9 Things Every Business Owner Should Know

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Always Remember. Cash is king :

Cash crunches happen from time to time, but if they are chronic at your company, then you may have to re-think the way you do business. Though cash-flow squeezes often seem satisfying, there are only a few explanations. Your gross margins may be too low, caused by discounted prices or out-of-control direct costs. Your overhead, including rent and payroll, may be too high. Your payment terms may be too liberal or your billing procedures too slack. You may be tying too much money up in accounts receivable or you have too much debt from nonpaying customers. Finally, it is also possible that you are holding too much inventory. If you feel tight on cash, investigate on each of these possibilities and figure out which one is causing the biggest drain on your bank account.

Cash may be king, but its not everything:

A business and the person who owns it, can have a material impact on the world well beyond the dollars attached to it. So, money aside, it is important to have a mission, and stick to it.

Systems can be humane:

Nick Sarillo of Nick’s Pizza & Pub in suburban Chicago has built his company’s cutlure by using a form of management that we dubbed “trust and track.” The system defines the basic tasks of the business down to the letter, then trusts workers to consult lists of directions in order to complete these tasks. Sequences are mapped out, but particular duties are not assigned. Workers are expected to take initiative. “Managers trained in command and control think it’s their responsibility to tell people what to do,” Sarillo says. “They like having that power. It gives them their sense of self-worth. But when you manage that way , people see it, and they start waiting for you to tell them what to do. You wind up with too much on your plate, and things fall through the cracks. It is not efficient or effective.

Character is key when hiring new employees:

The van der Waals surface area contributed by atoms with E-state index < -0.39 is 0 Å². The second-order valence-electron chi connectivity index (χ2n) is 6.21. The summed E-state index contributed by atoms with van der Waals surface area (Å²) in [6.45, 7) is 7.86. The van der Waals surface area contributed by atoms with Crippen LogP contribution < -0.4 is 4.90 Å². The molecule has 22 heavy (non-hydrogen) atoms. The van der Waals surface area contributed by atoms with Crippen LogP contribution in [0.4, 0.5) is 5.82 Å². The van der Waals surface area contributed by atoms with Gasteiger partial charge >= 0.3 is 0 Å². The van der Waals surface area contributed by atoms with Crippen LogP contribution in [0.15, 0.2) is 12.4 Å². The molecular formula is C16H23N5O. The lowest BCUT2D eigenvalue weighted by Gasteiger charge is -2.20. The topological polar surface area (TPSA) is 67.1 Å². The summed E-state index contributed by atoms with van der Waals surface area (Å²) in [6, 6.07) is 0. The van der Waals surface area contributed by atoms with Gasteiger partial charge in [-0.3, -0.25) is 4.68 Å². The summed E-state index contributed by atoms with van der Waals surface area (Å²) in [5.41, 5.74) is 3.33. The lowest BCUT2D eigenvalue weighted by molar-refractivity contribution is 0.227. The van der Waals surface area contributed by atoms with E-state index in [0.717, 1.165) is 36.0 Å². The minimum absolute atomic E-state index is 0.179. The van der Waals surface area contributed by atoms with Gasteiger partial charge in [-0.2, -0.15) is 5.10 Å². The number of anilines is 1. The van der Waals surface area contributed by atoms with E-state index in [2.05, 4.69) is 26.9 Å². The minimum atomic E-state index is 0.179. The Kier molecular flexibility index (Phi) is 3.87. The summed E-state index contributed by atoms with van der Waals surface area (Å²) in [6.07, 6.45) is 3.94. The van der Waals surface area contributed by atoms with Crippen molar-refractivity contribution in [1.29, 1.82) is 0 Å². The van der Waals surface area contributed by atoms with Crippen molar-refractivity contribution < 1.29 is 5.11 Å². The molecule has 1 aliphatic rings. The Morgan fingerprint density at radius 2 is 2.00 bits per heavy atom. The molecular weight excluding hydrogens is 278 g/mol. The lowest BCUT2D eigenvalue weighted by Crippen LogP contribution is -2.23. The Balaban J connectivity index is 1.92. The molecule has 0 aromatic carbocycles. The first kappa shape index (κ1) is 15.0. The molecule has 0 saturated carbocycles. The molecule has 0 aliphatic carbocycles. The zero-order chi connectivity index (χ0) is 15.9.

In many companies, the person who talks the best usually gets the job. But CEO of Whole Foods John Mackey views the skills to look for in a job candidate, especially for a leadership position, has evolved over the years as he has seen confident, fluent employees over the years as he has seen confident, fluent employees fall short on the merits of their work. Now, he looks for character over communication skills, and tries to promote from within as much as possible.

Culture Matters:

Zappos CEO Tony Hsieh build his company into an exemplar of great service by first figuring out what he needed to do to treat his employees well. The answer is quite simple: Plenty of individuality and autonomy, a pride in human weirdness, cheers and off-hours fraternizing and figuring out how to weed out half-hearted employees before they bring everybody else down.

Working with partners is easier said than done:

A strategic or joint-venture partner can help your company enter new lines of business, and expand at a more rapid clip than you could otherwise. But partnerships are tricky to manage. Make sure you research the reputations of potential partners with care, establish both the big-picture objective of a deal as well as the nitty-gritty who knows what, identify your champion within the other organization, and put in writing a mechanism for ending the partnership amicably.

The best salespeople thrive on rejection:

G.Clotaire Rapaille, a psychoanalyst and ethnographer who lives in Florida, has studied salespeople and finds that the best are those who are somewhat thrilled by rejection. He calls them: happy losers. What makes a good salesperson is that these rejections didn’t make them want to give up. It made them want to find another way. Among the other virtues of happy losers: They try more techniques, they improvise, they take “chances” and they don’t believe a sale closes with a yes.

Knowing how to control clients is an art:

One of the greatest gifts for entrepreneurs to have is having the ability to say the word no. Learning the word no and then really have the energy and the experience and the knowledge to sit your client down and tell them not to do something is difficult. You have to be like a good trekker going through Nepal.

You need to leave yourself time to dream:

An entrepreneur is, by definition, a creative person. But as your company grows, you are likely to get dragged away from the most innovative, idea-driven parts of your business. Don’t let that happen, at least not without a fight. Build time into each day to think about your company’s vision, to brainstorm new products, to read for pleasure, or simply to muse about things that might not matter much. Staying creative is among the healthiest things a CEO can do personally and for the company.

***ARTICLE BASED ON Inc. Staff’s ARTICLE: 15 Things Every Business Owner Should Know, FROM Inc.om***

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